Page:Footsteps of Dr. Johnson.djvu/108

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7 8 THE LAWNMARKET.

had declared his love as they breakfasted togetlur, and look care not to attempt " to weave them into a system." As they passed into the Lawn market they had not before them that wide expanse which in the present day makes so noble an end to the High Street. The view was obstructed by the Weigh House, the Lucken- booths, the Tolbooth, anil the Guard House. 1 At the Weigh House the boast, perhaps, was made that so great was the trade of the town that the public weighing-machine which was there kept brought in no less than a sum of ,500 every year. At the Tolbooth and the Guard House, that " long low ugly building," which looked like " a black snail crawling up the High Street," 1 ' something, perhaps, was said of the Porteous riots. But the real story of the Heart of Mid- Lothian could only have been told them by that little child of scarce two years in the College Wynd, how the wild mob on that September night, seven-and-thirty years before, burnt down the massive gate of the jail, and dragged their wretched prisoner by torchlight to the gallows, and how Jeanie Deans could not tell a lie even to save her sister from a shameful death. There was no one but this bright-eyed boy who could have even pointed out in the Luckenbooths the stall where poor Peter Peebles and Paul Plainstanes had for years carried on " that great line of business as mercers and linendrapers," which in the end led to a lawsuit that is famous all the world over. Having no one to tell them of all this they passed on through Parliament Close, " which new-fangled affectation has termed a square," :! to the Parliament House, which still showed " the grave grey hue that had been breathed over it by one hundred and fifty years," and which was still free from the disgrace of " bright freestone anil contemptible decorations." The " sorrow and indignation," which the restorer's wanton changes aroused troubled a later generation.' Here it was that the Court of Session sat, the High Court of Justice of Scotland. It was in these August days empty of lawyers, for the Vacation had just begun ; but Johnson on his return saw it also in term time, and thought "the pleading too vehement and too much addressed to the passions of the judges. It was not the Areopagus," he said. Here Henry Erskine, the brother of the famous Chan- cellor, slipped a shilling into Boswell's hands, who had introduced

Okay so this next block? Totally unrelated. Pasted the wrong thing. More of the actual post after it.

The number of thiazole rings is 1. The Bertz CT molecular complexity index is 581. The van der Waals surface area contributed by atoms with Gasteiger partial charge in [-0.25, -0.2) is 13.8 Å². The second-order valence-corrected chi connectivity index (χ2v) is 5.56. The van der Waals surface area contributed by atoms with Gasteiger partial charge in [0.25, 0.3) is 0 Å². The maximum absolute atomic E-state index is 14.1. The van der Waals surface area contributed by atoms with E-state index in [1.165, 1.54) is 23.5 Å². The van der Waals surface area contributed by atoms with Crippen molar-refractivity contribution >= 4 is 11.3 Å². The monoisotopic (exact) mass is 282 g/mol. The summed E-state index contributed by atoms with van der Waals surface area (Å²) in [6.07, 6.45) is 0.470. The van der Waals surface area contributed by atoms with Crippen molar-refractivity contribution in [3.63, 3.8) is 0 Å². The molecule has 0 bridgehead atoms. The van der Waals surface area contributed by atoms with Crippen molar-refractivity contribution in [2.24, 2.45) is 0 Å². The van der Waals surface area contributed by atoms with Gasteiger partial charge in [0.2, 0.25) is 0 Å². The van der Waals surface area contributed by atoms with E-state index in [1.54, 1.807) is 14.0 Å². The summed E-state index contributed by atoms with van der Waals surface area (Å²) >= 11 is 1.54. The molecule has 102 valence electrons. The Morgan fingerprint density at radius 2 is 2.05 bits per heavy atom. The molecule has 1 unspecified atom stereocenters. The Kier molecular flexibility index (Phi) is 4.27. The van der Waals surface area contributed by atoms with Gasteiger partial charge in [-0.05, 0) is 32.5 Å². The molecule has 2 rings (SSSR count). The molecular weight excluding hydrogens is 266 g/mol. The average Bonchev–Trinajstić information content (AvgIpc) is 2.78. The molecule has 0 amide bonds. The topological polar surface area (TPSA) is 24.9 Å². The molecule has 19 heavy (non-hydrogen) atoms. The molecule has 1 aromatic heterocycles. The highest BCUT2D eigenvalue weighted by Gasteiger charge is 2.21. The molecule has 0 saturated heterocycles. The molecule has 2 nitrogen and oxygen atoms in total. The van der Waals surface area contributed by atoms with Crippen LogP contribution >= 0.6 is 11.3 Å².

1 See ante, p. 52. ' Cockburn's Memorials, p. 106, and Heart

'* Heart of Mid-Lothian, ed. 1860, i. 247. of Mid-Lotluan, ii. 117.

3 Redgauntlet, ed. 1860, i. 253.

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